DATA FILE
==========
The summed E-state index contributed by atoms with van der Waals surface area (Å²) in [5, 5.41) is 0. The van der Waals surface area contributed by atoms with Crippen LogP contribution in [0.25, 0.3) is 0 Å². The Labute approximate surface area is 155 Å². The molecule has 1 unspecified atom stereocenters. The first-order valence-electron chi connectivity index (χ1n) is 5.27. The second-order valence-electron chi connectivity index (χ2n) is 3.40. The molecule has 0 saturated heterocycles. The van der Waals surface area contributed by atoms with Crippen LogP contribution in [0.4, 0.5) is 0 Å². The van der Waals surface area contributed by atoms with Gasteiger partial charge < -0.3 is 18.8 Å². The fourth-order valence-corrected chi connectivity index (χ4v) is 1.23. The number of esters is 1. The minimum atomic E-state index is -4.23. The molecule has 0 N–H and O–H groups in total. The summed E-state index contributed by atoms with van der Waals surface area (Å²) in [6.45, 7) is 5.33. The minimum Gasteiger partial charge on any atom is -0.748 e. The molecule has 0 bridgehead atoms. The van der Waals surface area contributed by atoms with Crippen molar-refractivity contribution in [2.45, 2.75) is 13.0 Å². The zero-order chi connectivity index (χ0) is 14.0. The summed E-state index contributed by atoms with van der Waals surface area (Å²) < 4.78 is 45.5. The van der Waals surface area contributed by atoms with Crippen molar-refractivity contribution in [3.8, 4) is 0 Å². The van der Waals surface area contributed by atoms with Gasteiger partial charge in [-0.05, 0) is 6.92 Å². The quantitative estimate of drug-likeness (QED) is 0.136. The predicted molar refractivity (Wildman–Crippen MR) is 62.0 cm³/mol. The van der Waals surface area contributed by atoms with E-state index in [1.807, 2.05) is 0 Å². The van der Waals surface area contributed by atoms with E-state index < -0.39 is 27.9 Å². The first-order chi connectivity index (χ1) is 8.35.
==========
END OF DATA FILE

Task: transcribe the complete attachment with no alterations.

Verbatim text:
The summed E-state index contributed by atoms with van der Waals surface area (Å²) in [5, 5.41) is 0. The van der Waals surface area contributed by atoms with Crippen LogP contribution in [0.25, 0.3) is 0 Å². The Labute approximate surface area is 155 Å². The molecule has 1 unspecified atom stereocenters. The first-order valence-electron chi connectivity index (χ1n) is 5.27. The second-order valence-electron chi connectivity index (χ2n) is 3.40. The molecule has 0 saturated heterocycles. The van der Waals surface area contributed by atoms with Crippen LogP contribution in [0.4, 0.5) is 0 Å². The van der Waals surface area contributed by atoms with Gasteiger partial charge < -0.3 is 18.8 Å². The fourth-order valence-corrected chi connectivity index (χ4v) is 1.23. The number of esters is 1. The minimum atomic E-state index is -4.23. The molecule has 0 N–H and O–H groups in total. The summed E-state index contributed by atoms with van der Waals surface area (Å²) in [6.45, 7) is 5.33. The minimum Gasteiger partial charge on any atom is -0.748 e. The molecule has 0 bridgehead atoms. The van der Waals surface area contributed by atoms with Crippen molar-refractivity contribution in [2.45, 2.75) is 13.0 Å². The zero-order chi connectivity index (χ0) is 14.0. The summed E-state index contributed by atoms with van der Waals surface area (Å²) < 4.78 is 45.5. The van der Waals surface area contributed by atoms with Crippen molar-refractivity contribution in [3.8, 4) is 0 Å². The van der Waals surface area contributed by atoms with Gasteiger partial charge in [-0.05, 0) is 6.92 Å². The quantitative estimate of drug-likeness (QED) is 0.136. The predicted molar refractivity (Wildman–Crippen MR) is 62.0 cm³/mol. The van der Waals surface area contributed by atoms with E-state index in [1.807, 2.05) is 0 Å². The van der Waals surface area contributed by atoms with E-state index < -0.39 is 27.9 Å². The first-order chi connectivity index (χ1) is 8.35.